title={HARD TO PROVE},
  author={Filippa Lentzos},
  journal={The Nonproliferation Review},
  pages={571 - 582}
  • Filippa Lentzos
  • Published 12 October 2011
  • Political Science
  • The Nonproliferation Review
How can compliance with the Biological Weapons Convention (BWC) best be ensured? The verification quandary—the difficulty in providing a high level of assurance that each state party is fully complying with its treaty obligations—has troubled the BWC since its inception in 1972. This article considers past difficulties in negotiating compliance monitoring provisions—such as states’ views on inspection procedures—and lays out short-, medium-, and long-term strategies to tackle what has been a… 
A Survey of Artificial General Intelligence Projects for Ethics, Risk, and Policy
Artificial general intelligence (AGI) is AI that can reason across a wide range of domains. It has long been considered the “grand dream” or “holy grail” of AI. It also poses major issues of ethics,


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A brief history of the Convention is provided and an overview of its five Review Conferences; the 'Ad Hoc Group of Governmental Experts, open to all States Parties, to Identify and Examine Potential Verification Measures from a Scientific and Technical Standpoint'; and efforts to develop a legally binding instrument to strengthen the Convention are presented.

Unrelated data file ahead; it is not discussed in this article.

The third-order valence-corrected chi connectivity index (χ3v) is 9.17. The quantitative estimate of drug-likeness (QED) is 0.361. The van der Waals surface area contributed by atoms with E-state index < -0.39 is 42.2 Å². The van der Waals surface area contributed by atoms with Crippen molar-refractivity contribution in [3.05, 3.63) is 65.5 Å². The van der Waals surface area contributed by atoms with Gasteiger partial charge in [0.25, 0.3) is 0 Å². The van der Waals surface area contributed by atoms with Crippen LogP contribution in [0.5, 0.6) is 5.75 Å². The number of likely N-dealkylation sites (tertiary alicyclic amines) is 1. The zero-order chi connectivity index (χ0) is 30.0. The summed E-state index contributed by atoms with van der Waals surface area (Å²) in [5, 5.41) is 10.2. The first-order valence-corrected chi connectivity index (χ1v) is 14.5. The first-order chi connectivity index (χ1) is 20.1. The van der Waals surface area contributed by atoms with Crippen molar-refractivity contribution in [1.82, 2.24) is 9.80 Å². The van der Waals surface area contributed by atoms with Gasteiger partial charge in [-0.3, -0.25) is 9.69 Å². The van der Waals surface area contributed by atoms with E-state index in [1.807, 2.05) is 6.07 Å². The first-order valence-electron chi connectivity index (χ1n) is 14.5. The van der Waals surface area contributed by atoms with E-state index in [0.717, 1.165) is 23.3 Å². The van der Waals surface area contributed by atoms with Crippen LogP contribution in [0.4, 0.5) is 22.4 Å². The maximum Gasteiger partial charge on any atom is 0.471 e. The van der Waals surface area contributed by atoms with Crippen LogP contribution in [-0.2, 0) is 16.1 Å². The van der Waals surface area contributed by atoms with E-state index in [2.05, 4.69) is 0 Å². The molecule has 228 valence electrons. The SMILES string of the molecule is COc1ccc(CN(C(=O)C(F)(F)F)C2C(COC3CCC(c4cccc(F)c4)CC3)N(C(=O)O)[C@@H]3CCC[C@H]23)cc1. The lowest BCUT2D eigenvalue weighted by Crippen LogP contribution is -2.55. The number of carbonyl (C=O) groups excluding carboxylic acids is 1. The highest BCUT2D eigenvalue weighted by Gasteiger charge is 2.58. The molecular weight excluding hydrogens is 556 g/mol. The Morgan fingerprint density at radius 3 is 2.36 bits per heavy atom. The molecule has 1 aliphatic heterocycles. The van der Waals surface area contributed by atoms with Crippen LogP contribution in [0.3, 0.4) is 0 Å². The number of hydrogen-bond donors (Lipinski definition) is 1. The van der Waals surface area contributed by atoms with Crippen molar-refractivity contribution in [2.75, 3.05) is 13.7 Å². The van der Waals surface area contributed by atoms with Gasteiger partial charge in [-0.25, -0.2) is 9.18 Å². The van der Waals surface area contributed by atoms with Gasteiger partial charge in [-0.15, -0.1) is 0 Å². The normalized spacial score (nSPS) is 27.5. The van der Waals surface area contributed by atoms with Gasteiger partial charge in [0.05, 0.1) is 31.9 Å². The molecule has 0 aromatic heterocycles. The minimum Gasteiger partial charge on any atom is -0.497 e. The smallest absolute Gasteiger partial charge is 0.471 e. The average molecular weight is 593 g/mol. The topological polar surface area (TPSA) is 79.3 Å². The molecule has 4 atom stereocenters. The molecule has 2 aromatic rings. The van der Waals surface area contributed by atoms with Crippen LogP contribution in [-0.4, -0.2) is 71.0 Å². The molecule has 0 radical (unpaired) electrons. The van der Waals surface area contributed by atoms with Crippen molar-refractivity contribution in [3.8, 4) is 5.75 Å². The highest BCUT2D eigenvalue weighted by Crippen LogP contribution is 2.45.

Convention on the prohibition of the development, production and stockpiling of bacteriological (biological) and toxin weapons and on their destruction
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  • Political Science
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Determined to act with a view to achieving effective progress towards general and complete disarmament, including the prohibition and elimination of all types of weapons of mass destruction, and
Indeed, the impression that one might obtain from reading media reports is that a verification protocol for the BWC would have been agreed if the United States had been prepared to accept it
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